I’ve been properly snowed under with work recently. I’m marking a lot at the moment, promoting one book, trying to finish writing another and I’ve recently joined the committee of the RNA, which is brilliant but also time-consuming. And then on Saturday afternoon I had an afternoon off. Well not actually ‘off’ – I had an afternoon standing at the front of a class with a flipchart talking about plot and character and trying to help five developing authors get to grips with their own works in progress, and it was immense fun, so much fun that, compared with the days and day of bum-on-seat time I’ve had recently, it almost felt like an afternoon off. Brilliant students, an excellent worked example of a character arc interacting with an external plot (courtesy of Terry Pratchett and Guards! Guards!) and a generally all round lovely afternoon.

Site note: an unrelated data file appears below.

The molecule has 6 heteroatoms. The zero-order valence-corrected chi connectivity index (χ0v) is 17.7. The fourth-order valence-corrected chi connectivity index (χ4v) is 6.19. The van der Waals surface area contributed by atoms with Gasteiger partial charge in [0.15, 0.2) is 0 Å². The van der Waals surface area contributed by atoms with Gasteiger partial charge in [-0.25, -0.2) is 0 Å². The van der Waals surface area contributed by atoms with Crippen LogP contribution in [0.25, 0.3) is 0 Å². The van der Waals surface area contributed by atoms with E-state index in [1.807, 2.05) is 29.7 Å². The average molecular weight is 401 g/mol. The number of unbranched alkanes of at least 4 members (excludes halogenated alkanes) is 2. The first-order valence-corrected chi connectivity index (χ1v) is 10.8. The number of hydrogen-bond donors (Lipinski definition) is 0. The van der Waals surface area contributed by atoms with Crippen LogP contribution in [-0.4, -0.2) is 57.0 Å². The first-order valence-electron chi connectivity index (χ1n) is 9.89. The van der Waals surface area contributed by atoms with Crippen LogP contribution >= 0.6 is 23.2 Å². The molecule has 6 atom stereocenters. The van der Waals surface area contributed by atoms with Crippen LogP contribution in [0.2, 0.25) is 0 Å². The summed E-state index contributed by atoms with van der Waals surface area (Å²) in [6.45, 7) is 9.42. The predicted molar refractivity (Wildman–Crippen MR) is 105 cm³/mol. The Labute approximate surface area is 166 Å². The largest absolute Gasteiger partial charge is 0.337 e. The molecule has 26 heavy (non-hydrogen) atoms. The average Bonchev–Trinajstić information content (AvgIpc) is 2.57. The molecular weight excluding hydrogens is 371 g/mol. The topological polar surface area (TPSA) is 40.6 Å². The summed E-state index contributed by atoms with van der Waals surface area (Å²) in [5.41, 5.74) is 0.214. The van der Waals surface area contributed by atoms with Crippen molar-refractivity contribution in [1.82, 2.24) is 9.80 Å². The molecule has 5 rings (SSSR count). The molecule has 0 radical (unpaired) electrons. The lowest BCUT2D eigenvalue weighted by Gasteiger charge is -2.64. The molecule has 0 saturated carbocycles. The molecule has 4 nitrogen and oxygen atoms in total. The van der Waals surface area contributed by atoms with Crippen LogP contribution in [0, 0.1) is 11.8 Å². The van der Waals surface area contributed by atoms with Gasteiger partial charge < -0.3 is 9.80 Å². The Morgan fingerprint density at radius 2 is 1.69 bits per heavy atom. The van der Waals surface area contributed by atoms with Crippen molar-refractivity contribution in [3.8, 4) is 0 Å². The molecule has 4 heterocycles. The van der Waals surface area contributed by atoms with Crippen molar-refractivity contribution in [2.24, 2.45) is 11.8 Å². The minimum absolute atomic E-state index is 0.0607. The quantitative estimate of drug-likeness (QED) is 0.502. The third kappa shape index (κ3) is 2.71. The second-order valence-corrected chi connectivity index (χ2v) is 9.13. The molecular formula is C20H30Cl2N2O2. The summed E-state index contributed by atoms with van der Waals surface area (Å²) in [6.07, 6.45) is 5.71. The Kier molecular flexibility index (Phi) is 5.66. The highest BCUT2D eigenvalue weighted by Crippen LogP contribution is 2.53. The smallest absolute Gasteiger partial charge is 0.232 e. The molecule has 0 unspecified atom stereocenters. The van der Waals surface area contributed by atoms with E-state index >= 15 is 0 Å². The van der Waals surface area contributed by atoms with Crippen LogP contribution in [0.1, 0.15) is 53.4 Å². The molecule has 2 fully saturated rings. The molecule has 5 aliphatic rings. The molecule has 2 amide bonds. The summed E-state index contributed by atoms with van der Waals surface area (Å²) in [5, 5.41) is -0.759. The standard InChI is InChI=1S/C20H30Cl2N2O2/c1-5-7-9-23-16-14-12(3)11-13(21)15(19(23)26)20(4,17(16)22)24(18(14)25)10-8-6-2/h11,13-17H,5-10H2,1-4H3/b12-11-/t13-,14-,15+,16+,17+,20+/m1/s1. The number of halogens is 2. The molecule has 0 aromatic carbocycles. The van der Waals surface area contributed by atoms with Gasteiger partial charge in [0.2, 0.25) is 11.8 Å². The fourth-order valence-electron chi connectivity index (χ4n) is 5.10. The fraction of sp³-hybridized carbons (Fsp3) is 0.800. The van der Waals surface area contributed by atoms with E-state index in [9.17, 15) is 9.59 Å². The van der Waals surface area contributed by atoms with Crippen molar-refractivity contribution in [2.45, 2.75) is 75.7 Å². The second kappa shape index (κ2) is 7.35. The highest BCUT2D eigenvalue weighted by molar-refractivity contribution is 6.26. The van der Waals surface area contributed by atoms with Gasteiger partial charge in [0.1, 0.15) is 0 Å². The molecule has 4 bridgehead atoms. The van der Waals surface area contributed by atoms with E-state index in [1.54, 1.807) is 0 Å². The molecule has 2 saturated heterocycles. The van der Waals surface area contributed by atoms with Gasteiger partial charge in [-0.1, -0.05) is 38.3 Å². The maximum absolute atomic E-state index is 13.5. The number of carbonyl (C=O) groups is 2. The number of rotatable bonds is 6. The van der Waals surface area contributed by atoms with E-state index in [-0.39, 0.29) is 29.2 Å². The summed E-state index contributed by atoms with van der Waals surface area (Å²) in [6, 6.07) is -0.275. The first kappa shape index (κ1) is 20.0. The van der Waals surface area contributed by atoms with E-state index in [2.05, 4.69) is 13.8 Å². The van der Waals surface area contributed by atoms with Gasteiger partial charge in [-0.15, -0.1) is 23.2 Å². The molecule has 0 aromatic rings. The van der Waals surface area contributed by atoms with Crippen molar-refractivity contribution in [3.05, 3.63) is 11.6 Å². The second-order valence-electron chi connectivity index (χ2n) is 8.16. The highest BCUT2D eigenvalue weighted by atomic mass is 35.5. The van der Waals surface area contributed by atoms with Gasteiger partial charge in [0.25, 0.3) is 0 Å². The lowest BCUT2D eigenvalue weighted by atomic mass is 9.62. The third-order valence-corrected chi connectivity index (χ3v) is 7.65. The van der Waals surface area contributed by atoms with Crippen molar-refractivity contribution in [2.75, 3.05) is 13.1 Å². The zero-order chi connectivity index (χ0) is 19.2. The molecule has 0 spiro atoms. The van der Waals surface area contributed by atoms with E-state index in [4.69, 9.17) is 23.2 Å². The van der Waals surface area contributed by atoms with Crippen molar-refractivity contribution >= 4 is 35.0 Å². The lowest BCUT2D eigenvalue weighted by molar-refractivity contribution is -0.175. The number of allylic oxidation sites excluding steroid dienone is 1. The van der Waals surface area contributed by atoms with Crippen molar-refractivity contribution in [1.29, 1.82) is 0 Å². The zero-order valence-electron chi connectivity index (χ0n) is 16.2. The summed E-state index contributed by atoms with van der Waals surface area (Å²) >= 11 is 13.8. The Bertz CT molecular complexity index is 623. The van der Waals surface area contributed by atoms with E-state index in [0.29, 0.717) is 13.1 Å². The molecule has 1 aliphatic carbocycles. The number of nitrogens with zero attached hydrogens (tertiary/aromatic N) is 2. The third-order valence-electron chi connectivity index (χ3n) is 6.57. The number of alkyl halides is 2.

3. My new book baby is out there in the world

Midsummer Dreams was published on Friday. You probably didn’t know that. I barely bang on about it at all. The early reviews have been lovely and positive though, which is always a huge relief. Until the first reviews appear there’s always a possibility that nobody else on the planet will understand what on earth you were trying to do with a novel, but fortunately at least some people seem to love this one. Happy dances all around! If you’d like to download a copy for yourself this is the place.

 

4. The Labour leadership contest is getting me down